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How can employers protect themselves from the misdeeds of their employees?

By Bill

If you are a business owner, you should know that you will not only be held responsible for the direct consequences of your actions, but you will also be held responsible for the misdeeds of your employees.

Employers are seen as directing the conduct of their employees, so they should share not only the good results of their behavior, but also the bad ones. Just as an employer gets to enjoy the fruits of an employee's good conduct, an employer must also share in an employee's penalties when the employee fails to perform his or her duties with diligence.

Furthermore, when a person is injured, harmed or suffers a loss as a result of negligence or unprofessional conduct by an employee, the legal systems main interest is to compensate that person. Even if it doesn't seem fair, an employer is more likely to have the financial capacity to compensate someone than an employee. Hence, liability is often assigned to the employer.

Respondeat Superior

Roughly translated, respondeat superior means "let the master answer". It is a legal principle that requires an employer to be held liable for the negligence of his or her employees that results in an injury to a customer. According to this principle, an employer may be held liable for an employee's mistake if:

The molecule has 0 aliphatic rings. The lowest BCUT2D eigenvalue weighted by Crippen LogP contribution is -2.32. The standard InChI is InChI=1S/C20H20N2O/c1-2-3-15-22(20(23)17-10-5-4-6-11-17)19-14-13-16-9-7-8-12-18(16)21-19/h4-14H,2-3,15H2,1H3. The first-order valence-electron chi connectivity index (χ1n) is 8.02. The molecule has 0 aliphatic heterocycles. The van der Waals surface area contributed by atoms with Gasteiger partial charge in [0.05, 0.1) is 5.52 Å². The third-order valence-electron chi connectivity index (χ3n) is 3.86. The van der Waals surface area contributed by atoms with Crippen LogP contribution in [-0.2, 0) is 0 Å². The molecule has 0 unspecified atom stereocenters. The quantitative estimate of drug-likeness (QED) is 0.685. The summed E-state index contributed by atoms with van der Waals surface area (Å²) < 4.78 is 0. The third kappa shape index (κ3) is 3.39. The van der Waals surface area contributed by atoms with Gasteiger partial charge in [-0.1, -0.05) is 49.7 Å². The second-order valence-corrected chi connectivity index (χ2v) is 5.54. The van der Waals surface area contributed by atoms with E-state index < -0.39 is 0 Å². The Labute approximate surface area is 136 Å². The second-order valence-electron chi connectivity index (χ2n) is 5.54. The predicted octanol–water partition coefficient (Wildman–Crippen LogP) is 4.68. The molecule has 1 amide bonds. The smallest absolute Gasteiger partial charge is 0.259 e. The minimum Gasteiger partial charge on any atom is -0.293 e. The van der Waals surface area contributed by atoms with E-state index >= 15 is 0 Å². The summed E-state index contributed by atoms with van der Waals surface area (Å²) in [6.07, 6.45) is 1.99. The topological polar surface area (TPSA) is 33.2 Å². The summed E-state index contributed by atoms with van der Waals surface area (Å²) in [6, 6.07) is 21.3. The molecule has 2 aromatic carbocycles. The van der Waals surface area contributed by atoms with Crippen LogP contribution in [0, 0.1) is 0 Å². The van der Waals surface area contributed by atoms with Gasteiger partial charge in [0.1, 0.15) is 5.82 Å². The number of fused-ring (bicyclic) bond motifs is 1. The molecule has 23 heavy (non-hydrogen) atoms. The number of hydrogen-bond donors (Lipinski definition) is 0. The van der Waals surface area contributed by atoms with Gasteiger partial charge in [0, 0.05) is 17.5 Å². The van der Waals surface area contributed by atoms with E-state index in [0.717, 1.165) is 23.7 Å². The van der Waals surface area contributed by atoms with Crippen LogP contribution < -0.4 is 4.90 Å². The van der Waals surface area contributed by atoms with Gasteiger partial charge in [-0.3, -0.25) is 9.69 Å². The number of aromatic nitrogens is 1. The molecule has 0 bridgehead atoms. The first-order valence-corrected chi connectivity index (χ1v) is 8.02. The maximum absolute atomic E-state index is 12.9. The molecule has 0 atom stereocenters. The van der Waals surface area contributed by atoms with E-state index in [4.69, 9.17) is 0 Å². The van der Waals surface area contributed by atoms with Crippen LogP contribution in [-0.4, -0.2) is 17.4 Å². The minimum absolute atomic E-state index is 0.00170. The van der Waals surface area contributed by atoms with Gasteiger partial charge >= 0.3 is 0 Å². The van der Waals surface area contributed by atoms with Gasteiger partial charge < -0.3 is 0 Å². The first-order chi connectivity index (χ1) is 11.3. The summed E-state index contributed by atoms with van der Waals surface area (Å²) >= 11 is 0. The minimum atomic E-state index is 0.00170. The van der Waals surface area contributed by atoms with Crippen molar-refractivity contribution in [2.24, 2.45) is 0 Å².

•             The injury occurred while the employee was on the clock

•             The injury was caused by an activity the employee was hired to perform

•             The employer was benefiting from the activity in some way

For example, if you go to a hospital for a foot surgery, and the doctors and staff at the hospital end up committing an extremely negligent mistake, such as operating on the wrong foot, the hospital can be held accountable for this mistake. However, if the surgery was never officially registered and scheduled and paid for out of your pocket or insurance, then the hospital cannot be held liable for the mistake of the doctor and staff.

Employers also cannot be held accountable for injuries or losses caused to any clients or customers by an employee if the damages caused were a result of an activity the employee was not hired to do. For example, a hospital can be held accountable if one of its surgeons operates on the patient’s wrong limb because that is a surgeon’s job. However, if the surgeon accidentally hits a patient while parking his car in the hospital parking lot, then the hospital can't be held liable for the patient’s injuries.

Apart from hospitals, situations like these can present themselves in a variety of different commercial entities. If you own a car maintenance facility, one of your mechanics could damage a client’s car. Similarly, if you run an electricity repair or plumbing business, one of your electricians or plumbers could do something that could cause damage in a client’s home. If you run a restaurant, a member of your wait staff could spill a hot beverage on a customer.

How can employers protect themselves?

•             Get yourself and your business insured